Ryan Clements, an assistant professor in business law and regulation at the University of Calgary, made the issues with this approach clear last year, in a paper devoted to algorithmic stablecoins titled “Built to Fail.” One of the main problems with these stablecoins, Clements explained in the paper, is that they can only work so long as there is demand for them; otherwise all those incentives mean nothing. “UST was never stable to begin with and was never fully collateralized,” Clements says. “It required a perpetual reliance on an assumption that there would be enough (ongoing) interest in the various use cases of UST in the Terra ecosystem.”

Many crypto investors started finding their way to the door. Bobby Ong, cofounder of cryptocurrency analytics platform CoinGecko, says that one possible explanation for what happened to UST is “a George Soros-style” attack, after the Hungarian philanthropist and financier’s famous bet against the British pound in 1992. According to this theory, UST’s ruinous fall—which started on Monday and spiraled into a catastrophe on Wednesday—was precipitated by a large entity dumping billions of UST on the market, shattering its peg. Another, simpler explanation is that UST was just not sustainable, and this was always going to happen as soon as the market’s sentiment changed.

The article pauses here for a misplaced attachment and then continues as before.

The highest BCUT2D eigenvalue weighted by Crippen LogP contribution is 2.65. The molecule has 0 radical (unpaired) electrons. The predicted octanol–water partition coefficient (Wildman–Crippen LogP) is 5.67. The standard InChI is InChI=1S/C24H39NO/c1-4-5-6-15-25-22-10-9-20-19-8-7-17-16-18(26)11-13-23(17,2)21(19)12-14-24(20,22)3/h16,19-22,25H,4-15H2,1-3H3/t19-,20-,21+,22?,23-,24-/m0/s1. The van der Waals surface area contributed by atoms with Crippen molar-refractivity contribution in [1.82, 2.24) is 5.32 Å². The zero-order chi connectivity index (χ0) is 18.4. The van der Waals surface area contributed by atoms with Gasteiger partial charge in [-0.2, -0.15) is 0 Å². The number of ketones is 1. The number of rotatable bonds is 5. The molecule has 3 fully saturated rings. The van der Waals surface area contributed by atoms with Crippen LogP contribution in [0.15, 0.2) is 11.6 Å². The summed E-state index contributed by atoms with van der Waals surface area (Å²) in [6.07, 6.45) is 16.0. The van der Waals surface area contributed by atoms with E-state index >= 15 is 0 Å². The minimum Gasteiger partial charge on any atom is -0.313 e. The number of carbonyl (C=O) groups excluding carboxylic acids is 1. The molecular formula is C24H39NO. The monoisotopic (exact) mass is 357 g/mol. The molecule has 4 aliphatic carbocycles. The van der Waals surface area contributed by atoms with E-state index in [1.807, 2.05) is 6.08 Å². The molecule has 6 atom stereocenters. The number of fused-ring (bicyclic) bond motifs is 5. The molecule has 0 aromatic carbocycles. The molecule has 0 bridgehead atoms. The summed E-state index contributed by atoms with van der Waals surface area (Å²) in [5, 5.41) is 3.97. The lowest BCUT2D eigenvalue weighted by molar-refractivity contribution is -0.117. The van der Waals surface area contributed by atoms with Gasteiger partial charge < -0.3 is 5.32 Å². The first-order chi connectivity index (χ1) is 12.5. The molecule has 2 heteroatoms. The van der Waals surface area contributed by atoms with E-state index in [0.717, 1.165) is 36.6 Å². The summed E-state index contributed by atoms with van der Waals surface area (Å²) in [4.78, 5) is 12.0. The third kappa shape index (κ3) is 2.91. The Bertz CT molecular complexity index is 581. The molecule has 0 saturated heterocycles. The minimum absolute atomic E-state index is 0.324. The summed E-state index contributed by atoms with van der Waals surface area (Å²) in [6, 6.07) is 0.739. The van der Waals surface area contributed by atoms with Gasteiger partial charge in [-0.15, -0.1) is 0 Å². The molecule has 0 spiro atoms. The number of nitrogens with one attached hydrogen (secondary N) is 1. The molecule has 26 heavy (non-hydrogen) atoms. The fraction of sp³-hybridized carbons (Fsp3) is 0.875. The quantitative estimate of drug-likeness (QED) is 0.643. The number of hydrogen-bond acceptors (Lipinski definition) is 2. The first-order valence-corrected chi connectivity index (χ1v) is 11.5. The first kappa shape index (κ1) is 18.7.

It is telling that some crypto personalities are laying the blame for the supposed attack at the door of investment management company BlackRock and hedge fund Citadel. Just over a year ago, Citadel had already been cast as the villain in another financial craze, the so-called GameStop saga—when millions of retail investors started buying the stock of the ailing game store chain in droves, despite its dubious fundamentals, in an odd act of defiance against traditional finance. Several observers back then had saluted the rise of meme finance, where the value of assets was no longer based on a business’s prospects and instead determined by collective delusions, performative contrarianism, and sheer nihilism (“Is [GameStop’s stock] worth 200+ dollars? That’s for you to decide based on your own value system,” one investor commented on Reddit, where the rebellion first emerged.)

Terra’s rise and fall is, in a way, the endgame of that long stretch of weird finance. It might not recover, and follow the bursting of the NFT bubble and the fall of a great deal of meme stocks and dog coins.

But it would be disingenuous to read all this through the lens of absurdism and pipe dreams. Terra’s explosion in popularity over the past six months was also driven by mind-boggling incentive schemes. “The large demand for UST was driven because of a savings protocol called Anchor on Terra’s blockchain, which promised 20 percent in annual percentage yield,” Ong says. People would buy UST and stash it in Anchor, a piece of software where one could park one’s coins, hoping to see it grow like a magic money tree over time. What’s more worrying, Ong says, is that Terra set an example for many other crypto projects, which also started promising absurd returns and now are at serious risk of crashing.

The Ponzinomics were just too obvious: When you pay money for nothing, and stash your nothing in a protocol with the expectation that it will give you a 20 percent yield—all you end up with is 20 percent of nothing.

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